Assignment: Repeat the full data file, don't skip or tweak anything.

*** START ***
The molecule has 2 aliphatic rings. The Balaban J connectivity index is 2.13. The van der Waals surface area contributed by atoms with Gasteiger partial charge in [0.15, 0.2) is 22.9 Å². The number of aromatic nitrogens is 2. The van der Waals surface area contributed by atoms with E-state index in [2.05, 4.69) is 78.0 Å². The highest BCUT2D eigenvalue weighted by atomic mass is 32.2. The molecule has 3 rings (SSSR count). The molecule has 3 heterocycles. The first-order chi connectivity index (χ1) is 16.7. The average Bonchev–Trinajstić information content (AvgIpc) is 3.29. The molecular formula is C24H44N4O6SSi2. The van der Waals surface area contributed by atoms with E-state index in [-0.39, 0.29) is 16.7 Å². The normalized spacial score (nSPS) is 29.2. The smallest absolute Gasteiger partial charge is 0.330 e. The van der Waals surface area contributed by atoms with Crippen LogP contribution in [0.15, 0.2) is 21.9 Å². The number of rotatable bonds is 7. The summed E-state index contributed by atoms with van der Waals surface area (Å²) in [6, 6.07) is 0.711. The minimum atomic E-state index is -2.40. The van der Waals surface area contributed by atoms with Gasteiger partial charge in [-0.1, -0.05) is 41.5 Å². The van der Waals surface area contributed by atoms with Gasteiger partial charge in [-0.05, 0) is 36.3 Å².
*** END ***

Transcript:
The molecule has 2 aliphatic rings. The Balaban J connectivity index is 2.13. The van der Waals surface area contributed by atoms with Gasteiger partial charge in [0.15, 0.2) is 22.9 Å². The number of aromatic nitrogens is 2. The van der Waals surface area contributed by atoms with E-state index in [2.05, 4.69) is 78.0 Å². The highest BCUT2D eigenvalue weighted by atomic mass is 32.2. The molecule has 3 rings (SSSR count). The molecule has 3 heterocycles. The first-order chi connectivity index (χ1) is 16.7. The average Bonchev–Trinajstić information content (AvgIpc) is 3.29. The molecular formula is C24H44N4O6SSi2. The van der Waals surface area contributed by atoms with E-state index in [-0.39, 0.29) is 16.7 Å². The normalized spacial score (nSPS) is 29.2. The smallest absolute Gasteiger partial charge is 0.330 e. The van der Waals surface area contributed by atoms with Crippen LogP contribution in [0.15, 0.2) is 21.9 Å². The number of rotatable bonds is 7. The summed E-state index contributed by atoms with van der Waals surface area (Å²) in [6, 6.07) is 0.711. The minimum atomic E-state index is -2.40. The van der Waals surface area contributed by atoms with Gasteiger partial charge in [-0.1, -0.05) is 41.5 Å². The van der Waals surface area contributed by atoms with Gasteiger partial charge in [-0.05, 0) is 36.3 Å².